Warrants: answers to all you daren't ask

COVERED warrant issues are springing up from almost every corner of the securities industry on just about any blue-chip stock that moves.

Or that is how it seems. There have been 11 issues in nine days of trade, and 15 issues in the year so far.

There are more than 30 covered warrants currently listed and traded on the exchange.

The total amount of stock this represents in underlying assets is estimated by some brokers to be worth more than $100 billion.

Three years ago, covered call warrants were unheard of. That changed when Cheung Kong and Hutchison Whampoa chairman Li Ka-shing launched one in the spring of 1991.

A call warrant, like an option, gives an investor the right to buy or sell an asset at a pre-determined price over a pre-determined period.


Straight warrants are in general issued by companies, often in addition to stock issues or as a bonus to shareholders. On conversion, these warrants will in general become new shares in the group.

The covered variety is issued by a third party on shares that are already trading. The backing, or cover, for the issue can either be in the form of the underlying shares in the issue or some other asset.

The covered warrant business in its initial phases - at the issue stage - is institutional. Merchant or investment banks place the warrants out to professional institutional clients.

Retail investors only get a chance to buy into the action when the warrant issue is listed on the exchange.


There are several yardsticks used to value these issues. Some are controversial, as many investment professionals have strongly differing views on their usefulness in determining value.

In Hong Kong, many investment professionals point out that trading of warrants in general is very much driven by sentiment, and that fundamentals are not always adhered to or useful in determining when to buy and sell.


However, premium, gearing and implied volatility are used to describe the key characteristics of issues at the time of the initial placement with institutions.

Premium on a call warrant is the warrant price plus the strike price minus the stock price - divided by the stock price. To convert this to a percentage you need to multiply the answer by 100.

S.G. Warburg Securities, in its warrants monthly bulletin, explains that this is the amount by which the cost of buying the stock through the warrant exceeds the current share price, expressed as a percentage of that share price.


''It is the amount by which the share price must rise for the warrant-holder to break even on expiry,'' says the broker.

Nominal gearing is the stock price divided by the warrant price. This gives the investor an impression of the level of exposure that has been obtained for the outlay on the warrant.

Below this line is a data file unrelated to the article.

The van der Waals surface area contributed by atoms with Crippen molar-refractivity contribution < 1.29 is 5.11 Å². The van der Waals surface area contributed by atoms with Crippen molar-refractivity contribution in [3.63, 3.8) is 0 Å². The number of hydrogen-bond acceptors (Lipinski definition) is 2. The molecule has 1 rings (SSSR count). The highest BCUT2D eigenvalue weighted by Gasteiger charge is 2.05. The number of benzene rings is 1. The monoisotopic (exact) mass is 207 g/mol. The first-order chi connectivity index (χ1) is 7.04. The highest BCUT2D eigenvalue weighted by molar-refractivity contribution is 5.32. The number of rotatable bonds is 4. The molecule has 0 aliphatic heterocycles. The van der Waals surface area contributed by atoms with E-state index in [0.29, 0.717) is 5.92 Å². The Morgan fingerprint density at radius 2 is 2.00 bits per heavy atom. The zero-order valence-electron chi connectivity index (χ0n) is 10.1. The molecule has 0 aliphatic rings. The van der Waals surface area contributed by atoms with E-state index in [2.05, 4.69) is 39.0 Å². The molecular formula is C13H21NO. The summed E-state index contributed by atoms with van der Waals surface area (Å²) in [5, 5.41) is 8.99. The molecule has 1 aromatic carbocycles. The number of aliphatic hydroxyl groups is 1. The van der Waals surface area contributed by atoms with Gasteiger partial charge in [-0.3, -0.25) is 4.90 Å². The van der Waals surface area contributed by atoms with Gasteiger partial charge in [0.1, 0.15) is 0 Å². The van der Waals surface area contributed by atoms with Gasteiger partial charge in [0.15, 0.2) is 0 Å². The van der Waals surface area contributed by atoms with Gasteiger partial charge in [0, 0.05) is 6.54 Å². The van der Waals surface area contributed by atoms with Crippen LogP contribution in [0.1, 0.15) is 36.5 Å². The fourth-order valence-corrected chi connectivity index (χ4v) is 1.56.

It is important to note that when calculating the premium and gearing, adjustments may have to be made for the number of shares per warrant.


At present it is quite common for an issue of warrants to be on the basis of 10 warrants per share, to cut the cost of participation and improve liquidity, especially in the secondary market.

In the early days, it was common for issues of warrants to be at the money. This meant that the strike price was the same as the share's closing price that day.

Therefore it is important not to get the strike price mixed up with the share price, as in yesterday's derivatives report on page 18, as it is quite common at present for issues to be made with strike prices in the money. That means the strike price is below the closing share price that day.

In the initial phase, Hong Kong issues of covered warrants have been issued on premiums of about 20 to 25 per cent, with gearing around 3.5 to 4.5 times.

Another yardstick is implied volatility. Covered warrant issuers are often reluctant to release this figure.

It is an important yardstick for options traders trying to compare the value of an individual option against a series.

According to the Peregrine guide on options, The Art of War, this is a judgment of the current volatility of a stock, based on the market price of the option and the underlying stock price.

A more exact definition is in Swiss Bank Corp's Dictionary of Financial Risk Management. It says implied volatility is the value of the price or rate of volatility variable that would equate current option price and fair value.

Alternatively, it is the value that buyers and sellers seem to accept when the market price of an option is determined.

In Hong Kong it is common to find issue implied volatility of about 40 to 45 per cent. This percentage indicates the likely percentage change in value of the investment during its life.